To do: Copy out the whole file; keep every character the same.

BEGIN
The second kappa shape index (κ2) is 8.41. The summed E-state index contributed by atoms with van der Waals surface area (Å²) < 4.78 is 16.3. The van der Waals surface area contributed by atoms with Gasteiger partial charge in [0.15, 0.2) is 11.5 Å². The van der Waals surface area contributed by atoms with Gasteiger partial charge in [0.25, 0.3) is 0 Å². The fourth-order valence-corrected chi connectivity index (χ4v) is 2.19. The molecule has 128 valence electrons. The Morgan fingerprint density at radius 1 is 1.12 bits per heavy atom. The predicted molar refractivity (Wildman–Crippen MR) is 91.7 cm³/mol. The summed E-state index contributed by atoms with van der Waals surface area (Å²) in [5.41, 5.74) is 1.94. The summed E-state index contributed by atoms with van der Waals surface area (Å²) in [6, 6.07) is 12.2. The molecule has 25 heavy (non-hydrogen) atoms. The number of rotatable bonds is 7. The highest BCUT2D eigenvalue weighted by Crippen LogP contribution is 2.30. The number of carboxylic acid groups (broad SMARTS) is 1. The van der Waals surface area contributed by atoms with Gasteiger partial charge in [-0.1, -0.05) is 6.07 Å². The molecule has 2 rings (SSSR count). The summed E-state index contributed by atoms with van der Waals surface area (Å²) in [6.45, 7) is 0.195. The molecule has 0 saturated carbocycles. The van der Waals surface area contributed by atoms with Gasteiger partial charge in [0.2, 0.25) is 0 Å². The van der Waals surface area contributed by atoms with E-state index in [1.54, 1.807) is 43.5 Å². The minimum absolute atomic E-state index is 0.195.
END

The second kappa shape index (κ2) is 8.41. The summed E-state index contributed by atoms with van der Waals surface area (Å²) < 4.78 is 16.3. The van der Waals surface area contributed by atoms with Gasteiger partial charge in [0.15, 0.2) is 11.5 Å². The van der Waals surface area contributed by atoms with Gasteiger partial charge in [0.25, 0.3) is 0 Å². The fourth-order valence-corrected chi connectivity index (χ4v) is 2.19. The molecule has 128 valence electrons. The Morgan fingerprint density at radius 1 is 1.12 bits per heavy atom. The predicted molar refractivity (Wildman–Crippen MR) is 91.7 cm³/mol. The summed E-state index contributed by atoms with van der Waals surface area (Å²) in [5.41, 5.74) is 1.94. The summed E-state index contributed by atoms with van der Waals surface area (Å²) in [6, 6.07) is 12.2. The molecule has 25 heavy (non-hydrogen) atoms. The number of rotatable bonds is 7. The highest BCUT2D eigenvalue weighted by Crippen LogP contribution is 2.30. The number of carboxylic acid groups (broad SMARTS) is 1. The van der Waals surface area contributed by atoms with Gasteiger partial charge in [-0.1, -0.05) is 6.07 Å². The molecule has 2 rings (SSSR count). The summed E-state index contributed by atoms with van der Waals surface area (Å²) in [6.45, 7) is 0.195. The molecule has 0 saturated carbocycles. The van der Waals surface area contributed by atoms with Gasteiger partial charge in [0.2, 0.25) is 0 Å². The van der Waals surface area contributed by atoms with E-state index in [1.54, 1.807) is 43.5 Å². The minimum absolute atomic E-state index is 0.195.